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Annales Geophysicae An interactive open-access journal of the European Geosciences Union
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https://doi.org/10.5194/angeo-2020-60
© Author(s) 2020. This work is distributed under
the Creative Commons Attribution 4.0 License.
https://doi.org/10.5194/angeo-2020-60
© Author(s) 2020. This work is distributed under
the Creative Commons Attribution 4.0 License.

  19 Aug 2020

19 Aug 2020

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A revised version of this preprint is currently under review for the journal ANGEO.

Testing the Electrodynamic Method to Derive Height-Integrated Ionospheric Conductances

Daniel Weimer1,2 and Thom Edwards3 Daniel Weimer and Thom Edwards
  • 1Center for Space Science and Engineering Research, Virginia Tech, Blacksburg, Virginia, USA
  • 2National Institute of Aerospace, Hampton, Virginia, USA
  • 3DTU Space, Technical University of Denmark, Copenhagen, Denmark

Abstract. We have used empirical models for electric potentials and the magnetic fields in both space and on the ground to obtain maps of the height-integrated Pedersen and Hall ionospheric conductivities at high latitudes. This calculation required use of both "curl-free" and "divergence-free" components of the ionospheric currents, with the former obtained from magnetic fields that are used in a model of the field-aligned currents. The second component is from the equivalent current, usually associated with Hall currents, derived from the ground-level magnetic field. Conductances were calculated for varying combinations of the Interplanetary magnetic field (IMF) magnitude and orientation angle, as well as the dipole tilt angle. The results show that reversing the sign of the Y component of the IMF produces substantially different conductivity patterns. The Hall conductivities are largest on the dawn side in the upward, Region 2 field-aligned currents. Low electric field strengths in the Harang discontinuity lead to inconclusive results near midnight. Calculations of the Joule heating, obtained from the electric field and both components of the ionospheric current, are compared with the Poynting flux in space. The maps show some differences, while their integrated totals match to within 1 %. Some of the Poynting flux that enters the polar cap is dissipated as Joule heating within the auroral ovals, where the conductivity is greater.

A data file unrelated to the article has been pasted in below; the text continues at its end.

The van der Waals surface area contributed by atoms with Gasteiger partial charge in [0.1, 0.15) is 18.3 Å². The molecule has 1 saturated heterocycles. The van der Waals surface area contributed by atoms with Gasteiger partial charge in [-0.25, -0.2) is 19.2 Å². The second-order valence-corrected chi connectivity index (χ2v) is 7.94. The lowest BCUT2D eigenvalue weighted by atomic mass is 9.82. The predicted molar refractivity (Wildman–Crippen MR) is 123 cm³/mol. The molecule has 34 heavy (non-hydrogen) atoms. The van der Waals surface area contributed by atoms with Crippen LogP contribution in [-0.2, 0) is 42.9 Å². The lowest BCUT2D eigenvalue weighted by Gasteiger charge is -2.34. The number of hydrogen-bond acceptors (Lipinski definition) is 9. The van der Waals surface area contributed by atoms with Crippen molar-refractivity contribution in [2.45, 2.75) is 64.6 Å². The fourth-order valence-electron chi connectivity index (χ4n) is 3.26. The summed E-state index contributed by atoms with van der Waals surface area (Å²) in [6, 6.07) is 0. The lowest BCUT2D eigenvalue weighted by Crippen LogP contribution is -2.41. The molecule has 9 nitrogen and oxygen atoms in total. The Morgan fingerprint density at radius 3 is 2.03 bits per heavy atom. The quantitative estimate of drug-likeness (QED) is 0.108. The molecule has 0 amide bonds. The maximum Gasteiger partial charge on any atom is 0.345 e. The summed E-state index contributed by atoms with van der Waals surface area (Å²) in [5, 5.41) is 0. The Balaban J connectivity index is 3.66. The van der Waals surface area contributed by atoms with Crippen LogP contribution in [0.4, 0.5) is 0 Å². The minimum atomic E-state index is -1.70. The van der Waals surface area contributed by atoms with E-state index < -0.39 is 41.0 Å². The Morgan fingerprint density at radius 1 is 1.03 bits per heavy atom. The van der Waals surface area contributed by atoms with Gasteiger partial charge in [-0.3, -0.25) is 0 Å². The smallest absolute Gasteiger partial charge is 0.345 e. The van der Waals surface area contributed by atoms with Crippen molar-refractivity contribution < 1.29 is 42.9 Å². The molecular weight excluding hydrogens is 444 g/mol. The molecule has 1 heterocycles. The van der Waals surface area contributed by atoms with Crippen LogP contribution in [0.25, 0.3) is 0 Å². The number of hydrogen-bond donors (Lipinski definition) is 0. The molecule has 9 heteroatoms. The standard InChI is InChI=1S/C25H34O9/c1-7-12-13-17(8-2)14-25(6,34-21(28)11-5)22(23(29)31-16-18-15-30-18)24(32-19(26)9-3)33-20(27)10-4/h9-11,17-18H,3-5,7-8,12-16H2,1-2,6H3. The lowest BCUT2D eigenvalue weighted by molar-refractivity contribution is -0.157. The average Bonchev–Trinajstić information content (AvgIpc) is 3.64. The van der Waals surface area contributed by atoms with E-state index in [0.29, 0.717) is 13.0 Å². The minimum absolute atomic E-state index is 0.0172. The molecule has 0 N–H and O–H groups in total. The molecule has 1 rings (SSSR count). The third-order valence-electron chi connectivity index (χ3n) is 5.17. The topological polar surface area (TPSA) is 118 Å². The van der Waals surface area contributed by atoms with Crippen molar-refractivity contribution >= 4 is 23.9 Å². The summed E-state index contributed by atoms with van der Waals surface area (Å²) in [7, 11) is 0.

Daniel Weimer and Thom Edwards

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Daniel Weimer and Thom Edwards

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Supporting Information and data archive for "Testing the Electrodynamic Method to Derive Height-Integrated Ionospheric Conductances" Daniel Weimer and Thom Edwards https://doi.org/10.5281/zenodo.3985988

Daniel Weimer and Thom Edwards

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Latest update: 23 Nov 2020
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Short summary
The electrical conductivity of the Earth's ionosphere is an important parameter in the study of the the polar, auroral currents that produce magnetic disturbances on the ground. Yet the values of the conductances, and how they vary, are not known with great precision. In our study we tested a method for deriving the conductivity values that requires use of three empirical models, for the electric fields above the ionosphere and the magnetic field perturbations both on the ground and in space.
The electrical conductivity of the Earth's ionosphere is an important parameter in the study of...
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